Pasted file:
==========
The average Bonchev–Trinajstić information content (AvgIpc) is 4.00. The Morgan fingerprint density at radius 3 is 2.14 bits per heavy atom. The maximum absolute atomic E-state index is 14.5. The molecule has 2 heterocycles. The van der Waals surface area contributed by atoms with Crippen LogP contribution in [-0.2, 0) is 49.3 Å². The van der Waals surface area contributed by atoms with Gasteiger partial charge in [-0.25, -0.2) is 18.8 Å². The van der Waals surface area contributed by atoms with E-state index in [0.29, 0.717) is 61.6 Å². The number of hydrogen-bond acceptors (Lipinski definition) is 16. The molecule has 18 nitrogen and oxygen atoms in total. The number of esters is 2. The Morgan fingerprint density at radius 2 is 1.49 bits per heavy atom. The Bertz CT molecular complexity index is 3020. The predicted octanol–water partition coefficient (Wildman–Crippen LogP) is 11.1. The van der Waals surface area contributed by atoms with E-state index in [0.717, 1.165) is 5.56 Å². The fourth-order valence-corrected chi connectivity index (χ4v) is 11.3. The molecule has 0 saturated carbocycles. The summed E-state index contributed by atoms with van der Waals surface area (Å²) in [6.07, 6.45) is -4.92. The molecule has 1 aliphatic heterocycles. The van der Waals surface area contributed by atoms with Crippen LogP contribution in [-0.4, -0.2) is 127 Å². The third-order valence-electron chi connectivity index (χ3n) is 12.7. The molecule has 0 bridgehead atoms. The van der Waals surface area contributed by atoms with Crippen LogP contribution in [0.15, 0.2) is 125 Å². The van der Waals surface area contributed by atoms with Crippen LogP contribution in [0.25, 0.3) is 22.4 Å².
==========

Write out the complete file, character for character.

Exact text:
The average Bonchev–Trinajstić information content (AvgIpc) is 4.00. The Morgan fingerprint density at radius 3 is 2.14 bits per heavy atom. The maximum absolute atomic E-state index is 14.5. The molecule has 2 heterocycles. The van der Waals surface area contributed by atoms with Crippen LogP contribution in [-0.2, 0) is 49.3 Å². The van der Waals surface area contributed by atoms with Gasteiger partial charge in [-0.25, -0.2) is 18.8 Å². The van der Waals surface area contributed by atoms with E-state index in [0.29, 0.717) is 61.6 Å². The number of hydrogen-bond acceptors (Lipinski definition) is 16. The molecule has 18 nitrogen and oxygen atoms in total. The number of esters is 2. The Morgan fingerprint density at radius 2 is 1.49 bits per heavy atom. The Bertz CT molecular complexity index is 3020. The predicted octanol–water partition coefficient (Wildman–Crippen LogP) is 11.1. The van der Waals surface area contributed by atoms with E-state index in [0.717, 1.165) is 5.56 Å². The fourth-order valence-corrected chi connectivity index (χ4v) is 11.3. The molecule has 0 saturated carbocycles. The summed E-state index contributed by atoms with van der Waals surface area (Å²) in [6.07, 6.45) is -4.92. The molecule has 1 aliphatic heterocycles. The van der Waals surface area contributed by atoms with Crippen LogP contribution in [-0.4, -0.2) is 127 Å². The third-order valence-electron chi connectivity index (χ3n) is 12.7. The molecule has 0 bridgehead atoms. The van der Waals surface area contributed by atoms with Crippen LogP contribution in [0.15, 0.2) is 125 Å². The van der Waals surface area contributed by atoms with Crippen LogP contribution in [0.25, 0.3) is 22.4 Å².